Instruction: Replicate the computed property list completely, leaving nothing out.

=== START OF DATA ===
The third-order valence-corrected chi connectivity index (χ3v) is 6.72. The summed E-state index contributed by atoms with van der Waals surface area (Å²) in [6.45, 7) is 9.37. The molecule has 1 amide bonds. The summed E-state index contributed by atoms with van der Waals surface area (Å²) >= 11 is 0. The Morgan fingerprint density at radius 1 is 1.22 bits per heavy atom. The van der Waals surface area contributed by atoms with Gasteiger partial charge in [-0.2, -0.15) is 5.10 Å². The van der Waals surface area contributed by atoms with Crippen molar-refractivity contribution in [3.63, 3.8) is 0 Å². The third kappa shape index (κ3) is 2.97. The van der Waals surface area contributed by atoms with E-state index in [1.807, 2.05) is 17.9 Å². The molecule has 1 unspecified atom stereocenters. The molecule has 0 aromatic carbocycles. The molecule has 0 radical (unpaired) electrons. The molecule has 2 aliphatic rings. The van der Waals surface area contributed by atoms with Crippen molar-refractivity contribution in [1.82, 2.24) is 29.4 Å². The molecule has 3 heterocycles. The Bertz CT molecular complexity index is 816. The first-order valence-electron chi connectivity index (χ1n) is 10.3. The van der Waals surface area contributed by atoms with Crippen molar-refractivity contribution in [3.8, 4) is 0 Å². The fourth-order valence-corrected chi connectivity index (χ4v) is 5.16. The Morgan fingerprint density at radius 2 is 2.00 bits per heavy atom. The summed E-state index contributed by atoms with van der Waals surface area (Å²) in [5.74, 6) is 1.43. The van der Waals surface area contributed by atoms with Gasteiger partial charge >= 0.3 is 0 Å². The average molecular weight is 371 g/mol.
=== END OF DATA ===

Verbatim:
The third-order valence-corrected chi connectivity index (χ3v) is 6.72. The summed E-state index contributed by atoms with van der Waals surface area (Å²) in [6.45, 7) is 9.37. The molecule has 1 amide bonds. The summed E-state index contributed by atoms with van der Waals surface area (Å²) >= 11 is 0. The Morgan fingerprint density at radius 1 is 1.22 bits per heavy atom. The van der Waals surface area contributed by atoms with Gasteiger partial charge in [-0.2, -0.15) is 5.10 Å². The van der Waals surface area contributed by atoms with Crippen molar-refractivity contribution in [3.63, 3.8) is 0 Å². The third kappa shape index (κ3) is 2.97. The van der Waals surface area contributed by atoms with E-state index in [1.807, 2.05) is 17.9 Å². The molecule has 1 unspecified atom stereocenters. The molecule has 0 aromatic carbocycles. The molecule has 0 radical (unpaired) electrons. The molecule has 2 aliphatic rings. The van der Waals surface area contributed by atoms with Crippen molar-refractivity contribution in [1.82, 2.24) is 29.4 Å². The molecule has 3 heterocycles. The Bertz CT molecular complexity index is 816. The first-order valence-electron chi connectivity index (χ1n) is 10.3. The van der Waals surface area contributed by atoms with Crippen molar-refractivity contribution in [3.8, 4) is 0 Å². The fourth-order valence-corrected chi connectivity index (χ4v) is 5.16. The Morgan fingerprint density at radius 2 is 2.00 bits per heavy atom. The summed E-state index contributed by atoms with van der Waals surface area (Å²) in [5.74, 6) is 1.43. The van der Waals surface area contributed by atoms with Gasteiger partial charge >= 0.3 is 0 Å². The average molecular weight is 371 g/mol.